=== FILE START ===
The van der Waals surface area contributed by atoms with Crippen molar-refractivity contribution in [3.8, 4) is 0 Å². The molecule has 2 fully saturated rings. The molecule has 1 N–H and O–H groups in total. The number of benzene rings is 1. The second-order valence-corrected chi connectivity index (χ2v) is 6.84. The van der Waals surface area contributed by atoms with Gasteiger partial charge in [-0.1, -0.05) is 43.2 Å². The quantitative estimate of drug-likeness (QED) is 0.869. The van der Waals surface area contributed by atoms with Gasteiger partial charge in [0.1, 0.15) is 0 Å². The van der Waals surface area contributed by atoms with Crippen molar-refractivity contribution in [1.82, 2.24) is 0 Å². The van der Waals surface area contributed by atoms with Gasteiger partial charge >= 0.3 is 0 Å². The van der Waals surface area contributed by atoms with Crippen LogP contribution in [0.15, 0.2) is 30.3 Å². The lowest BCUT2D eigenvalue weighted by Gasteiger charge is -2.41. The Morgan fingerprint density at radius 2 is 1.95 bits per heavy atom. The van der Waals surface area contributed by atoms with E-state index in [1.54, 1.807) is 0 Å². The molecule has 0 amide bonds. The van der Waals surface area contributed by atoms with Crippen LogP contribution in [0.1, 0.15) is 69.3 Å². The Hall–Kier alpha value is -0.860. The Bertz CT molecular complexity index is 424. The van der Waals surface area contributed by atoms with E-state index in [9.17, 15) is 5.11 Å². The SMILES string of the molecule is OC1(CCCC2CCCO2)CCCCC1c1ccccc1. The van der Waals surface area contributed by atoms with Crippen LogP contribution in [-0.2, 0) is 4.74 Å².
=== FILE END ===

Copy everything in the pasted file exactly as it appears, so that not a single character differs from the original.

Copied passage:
The van der Waals surface area contributed by atoms with Crippen molar-refractivity contribution in [3.8, 4) is 0 Å². The molecule has 2 fully saturated rings. The molecule has 1 N–H and O–H groups in total. The number of benzene rings is 1. The second-order valence-corrected chi connectivity index (χ2v) is 6.84. The van der Waals surface area contributed by atoms with Gasteiger partial charge in [-0.1, -0.05) is 43.2 Å². The quantitative estimate of drug-likeness (QED) is 0.869. The van der Waals surface area contributed by atoms with Gasteiger partial charge in [0.1, 0.15) is 0 Å². The van der Waals surface area contributed by atoms with Crippen molar-refractivity contribution in [1.82, 2.24) is 0 Å². The van der Waals surface area contributed by atoms with Gasteiger partial charge >= 0.3 is 0 Å². The van der Waals surface area contributed by atoms with Crippen LogP contribution in [0.15, 0.2) is 30.3 Å². The lowest BCUT2D eigenvalue weighted by Gasteiger charge is -2.41. The Morgan fingerprint density at radius 2 is 1.95 bits per heavy atom. The van der Waals surface area contributed by atoms with E-state index in [1.54, 1.807) is 0 Å². The molecule has 0 amide bonds. The van der Waals surface area contributed by atoms with Crippen LogP contribution in [0.1, 0.15) is 69.3 Å². The Hall–Kier alpha value is -0.860. The Bertz CT molecular complexity index is 424. The van der Waals surface area contributed by atoms with E-state index in [9.17, 15) is 5.11 Å². The SMILES string of the molecule is OC1(CCCC2CCCO2)CCCCC1c1ccccc1. The van der Waals surface area contributed by atoms with Crippen LogP contribution in [-0.2, 0) is 4.74 Å².